Thirsting to help
By Idelle Kerzner Post-Tribune correspondent April 29, 2013 10:36AM
Christina Goding with son Uriah carry milk jugs filled with water scooped up from Lake Michigan as they walk along the beach during the IUN Geology Club Walk for Water held at the Marquette Park Aquatorium on Saturday April 13, 20013. The Walk for Water was used to simulate the walk that women of Africa make to get fresh water to their people. | Charles Mitchell~For Sun-Times Media
Updated: June 1, 2013 6:05AM
According to statistics from the National Thirst Project, one in every eight persons on the planet do not have access to clean water.
“It just blows my mind to think I can go over to my faucet and some people have to base their whole day walking just to get water,” said Ryan Venturelli of Schererville, president of Indiana University Northwest’s Geology Club.
That reality is what sparked the Geology Club to sponsor the recent second annual Walk for Water event at Marquette Park Beach. In spite of cold weather, 150 people were in attendance, double a year ago.
Club vice president Courtney Targos, a geology major in fluvial geomorphology — the study of how rivers shape landscapes — remarked, “I have always felt that one person can make a huge difference. Here at IUN we have a perfect group that are passionate and want to help. It is possible for one person or a group of people to start a rippled effect.”
That ripple effect was evident in 10-year-old Annali Sasak, a student at Discovery Charter School. Daughter of Marquette Perk owner Rebecca Sasak, Annali erected a Lemonade Shakestand outside her family business hoping to raise money for the Geology Club.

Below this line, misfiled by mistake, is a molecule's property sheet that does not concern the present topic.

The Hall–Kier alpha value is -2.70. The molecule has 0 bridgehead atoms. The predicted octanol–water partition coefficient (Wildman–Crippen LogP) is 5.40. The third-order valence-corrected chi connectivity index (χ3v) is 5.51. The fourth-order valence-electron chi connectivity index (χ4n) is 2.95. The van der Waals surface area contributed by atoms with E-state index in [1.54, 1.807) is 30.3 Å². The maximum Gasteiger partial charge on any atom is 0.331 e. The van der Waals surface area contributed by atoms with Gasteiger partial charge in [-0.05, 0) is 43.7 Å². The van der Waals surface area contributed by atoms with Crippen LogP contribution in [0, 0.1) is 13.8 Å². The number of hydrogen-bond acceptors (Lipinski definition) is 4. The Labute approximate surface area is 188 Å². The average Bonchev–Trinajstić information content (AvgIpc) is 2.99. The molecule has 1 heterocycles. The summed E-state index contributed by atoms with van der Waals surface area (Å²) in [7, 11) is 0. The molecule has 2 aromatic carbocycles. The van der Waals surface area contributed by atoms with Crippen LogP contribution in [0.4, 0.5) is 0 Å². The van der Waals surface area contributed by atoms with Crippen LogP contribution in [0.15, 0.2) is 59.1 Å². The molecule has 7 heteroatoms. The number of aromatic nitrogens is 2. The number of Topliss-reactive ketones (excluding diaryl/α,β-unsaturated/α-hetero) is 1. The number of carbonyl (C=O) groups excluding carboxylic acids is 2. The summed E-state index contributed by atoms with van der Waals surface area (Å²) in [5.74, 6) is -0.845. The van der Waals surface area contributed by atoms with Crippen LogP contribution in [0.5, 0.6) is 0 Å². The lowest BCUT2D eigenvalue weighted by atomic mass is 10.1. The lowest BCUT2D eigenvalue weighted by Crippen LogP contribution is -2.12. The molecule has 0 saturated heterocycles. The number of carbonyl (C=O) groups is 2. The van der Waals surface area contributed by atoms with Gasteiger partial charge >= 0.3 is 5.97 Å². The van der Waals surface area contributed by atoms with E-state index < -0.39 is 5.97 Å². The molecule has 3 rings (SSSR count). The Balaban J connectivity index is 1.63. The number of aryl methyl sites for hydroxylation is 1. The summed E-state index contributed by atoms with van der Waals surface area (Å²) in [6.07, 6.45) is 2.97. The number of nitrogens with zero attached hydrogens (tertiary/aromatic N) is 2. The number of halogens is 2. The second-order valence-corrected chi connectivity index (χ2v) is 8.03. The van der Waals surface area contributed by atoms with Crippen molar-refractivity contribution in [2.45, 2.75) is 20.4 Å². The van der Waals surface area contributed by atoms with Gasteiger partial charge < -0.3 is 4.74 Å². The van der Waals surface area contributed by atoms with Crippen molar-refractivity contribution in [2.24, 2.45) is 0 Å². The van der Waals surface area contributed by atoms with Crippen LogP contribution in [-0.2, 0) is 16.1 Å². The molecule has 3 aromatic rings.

While mixing her special recipe consisting of lemon rinds and ice, Annali said, “I feel it is kind of unfair that some people do not get clean water and we do. I think we are pretty lucky to be in a country that has clean water.”
At $2 a serving and after covering costs, Annali was able to donate $24 to the walk, which raised a total of $5,000, enough to build a well for people in Swaziland.
When Venturelli was asked why the Geology Club does not use its efforts to better the lives of fellow Americans, she said, “I understand that there are problems at home. But water is something that we cannot live without. I just feel that we have so much here in the United States and we don’t know what is going on in the world around us.”
For more information, visit thirstproject.org or Indiana University Northwest Geology Club sponsor Professor Erin Argyilan at 980-7124 or firstname.lastname@example.org.